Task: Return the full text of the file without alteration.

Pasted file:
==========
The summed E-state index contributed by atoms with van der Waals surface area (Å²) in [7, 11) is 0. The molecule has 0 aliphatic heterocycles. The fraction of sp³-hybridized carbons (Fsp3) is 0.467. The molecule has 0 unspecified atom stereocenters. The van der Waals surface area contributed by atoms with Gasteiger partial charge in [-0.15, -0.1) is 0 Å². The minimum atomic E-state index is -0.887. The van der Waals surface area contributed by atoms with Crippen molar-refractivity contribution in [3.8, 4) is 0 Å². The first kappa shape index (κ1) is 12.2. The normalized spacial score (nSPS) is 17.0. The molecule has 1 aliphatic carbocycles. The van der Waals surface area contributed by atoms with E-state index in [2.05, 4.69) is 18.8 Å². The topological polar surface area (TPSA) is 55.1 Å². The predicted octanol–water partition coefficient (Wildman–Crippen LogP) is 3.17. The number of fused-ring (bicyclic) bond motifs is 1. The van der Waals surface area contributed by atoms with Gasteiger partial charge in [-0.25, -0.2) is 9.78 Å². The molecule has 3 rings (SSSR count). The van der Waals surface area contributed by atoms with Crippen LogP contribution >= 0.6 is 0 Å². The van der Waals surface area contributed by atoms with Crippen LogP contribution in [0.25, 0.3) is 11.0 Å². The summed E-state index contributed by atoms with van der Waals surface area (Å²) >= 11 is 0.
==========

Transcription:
The summed E-state index contributed by atoms with van der Waals surface area (Å²) in [7, 11) is 0. The molecule has 0 aliphatic heterocycles. The fraction of sp³-hybridized carbons (Fsp3) is 0.467. The molecule has 0 unspecified atom stereocenters. The van der Waals surface area contributed by atoms with Gasteiger partial charge in [-0.15, -0.1) is 0 Å². The minimum atomic E-state index is -0.887. The van der Waals surface area contributed by atoms with Crippen molar-refractivity contribution in [3.8, 4) is 0 Å². The first kappa shape index (κ1) is 12.2. The normalized spacial score (nSPS) is 17.0. The molecule has 1 aliphatic carbocycles. The van der Waals surface area contributed by atoms with E-state index in [2.05, 4.69) is 18.8 Å². The topological polar surface area (TPSA) is 55.1 Å². The predicted octanol–water partition coefficient (Wildman–Crippen LogP) is 3.17. The number of fused-ring (bicyclic) bond motifs is 1. The van der Waals surface area contributed by atoms with Gasteiger partial charge in [-0.25, -0.2) is 9.78 Å². The molecule has 3 rings (SSSR count). The van der Waals surface area contributed by atoms with Crippen LogP contribution >= 0.6 is 0 Å². The van der Waals surface area contributed by atoms with Crippen LogP contribution in [0.25, 0.3) is 11.0 Å². The summed E-state index contributed by atoms with van der Waals surface area (Å²) >= 11 is 0.